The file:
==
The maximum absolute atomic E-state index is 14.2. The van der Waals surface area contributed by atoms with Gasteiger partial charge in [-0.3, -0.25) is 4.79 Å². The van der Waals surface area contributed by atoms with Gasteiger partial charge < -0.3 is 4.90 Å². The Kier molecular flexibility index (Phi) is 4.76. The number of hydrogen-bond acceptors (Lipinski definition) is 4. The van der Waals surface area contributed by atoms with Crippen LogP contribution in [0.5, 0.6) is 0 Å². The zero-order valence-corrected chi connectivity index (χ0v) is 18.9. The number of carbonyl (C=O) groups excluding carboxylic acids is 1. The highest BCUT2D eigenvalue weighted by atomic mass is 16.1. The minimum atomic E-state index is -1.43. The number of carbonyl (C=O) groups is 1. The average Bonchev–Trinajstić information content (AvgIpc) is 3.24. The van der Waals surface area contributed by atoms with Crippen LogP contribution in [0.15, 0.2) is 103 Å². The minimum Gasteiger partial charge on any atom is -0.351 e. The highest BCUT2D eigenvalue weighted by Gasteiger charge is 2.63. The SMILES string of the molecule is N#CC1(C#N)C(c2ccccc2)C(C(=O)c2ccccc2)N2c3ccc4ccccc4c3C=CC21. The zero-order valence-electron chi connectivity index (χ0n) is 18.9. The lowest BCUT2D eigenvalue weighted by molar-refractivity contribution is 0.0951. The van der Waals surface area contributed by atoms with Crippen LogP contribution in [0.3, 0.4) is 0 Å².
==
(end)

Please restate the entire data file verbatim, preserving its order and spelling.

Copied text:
The maximum absolute atomic E-state index is 14.2. The van der Waals surface area contributed by atoms with Gasteiger partial charge in [-0.3, -0.25) is 4.79 Å². The van der Waals surface area contributed by atoms with Gasteiger partial charge < -0.3 is 4.90 Å². The Kier molecular flexibility index (Phi) is 4.76. The number of hydrogen-bond acceptors (Lipinski definition) is 4. The van der Waals surface area contributed by atoms with Crippen LogP contribution in [0.5, 0.6) is 0 Å². The zero-order valence-corrected chi connectivity index (χ0v) is 18.9. The number of carbonyl (C=O) groups excluding carboxylic acids is 1. The highest BCUT2D eigenvalue weighted by atomic mass is 16.1. The minimum atomic E-state index is -1.43. The number of carbonyl (C=O) groups is 1. The average Bonchev–Trinajstić information content (AvgIpc) is 3.24. The van der Waals surface area contributed by atoms with Crippen LogP contribution in [0.15, 0.2) is 103 Å². The minimum Gasteiger partial charge on any atom is -0.351 e. The highest BCUT2D eigenvalue weighted by Gasteiger charge is 2.63. The SMILES string of the molecule is N#CC1(C#N)C(c2ccccc2)C(C(=O)c2ccccc2)N2c3ccc4ccccc4c3C=CC21. The zero-order valence-electron chi connectivity index (χ0n) is 18.9. The lowest BCUT2D eigenvalue weighted by molar-refractivity contribution is 0.0951. The van der Waals surface area contributed by atoms with Crippen LogP contribution in [0.3, 0.4) is 0 Å².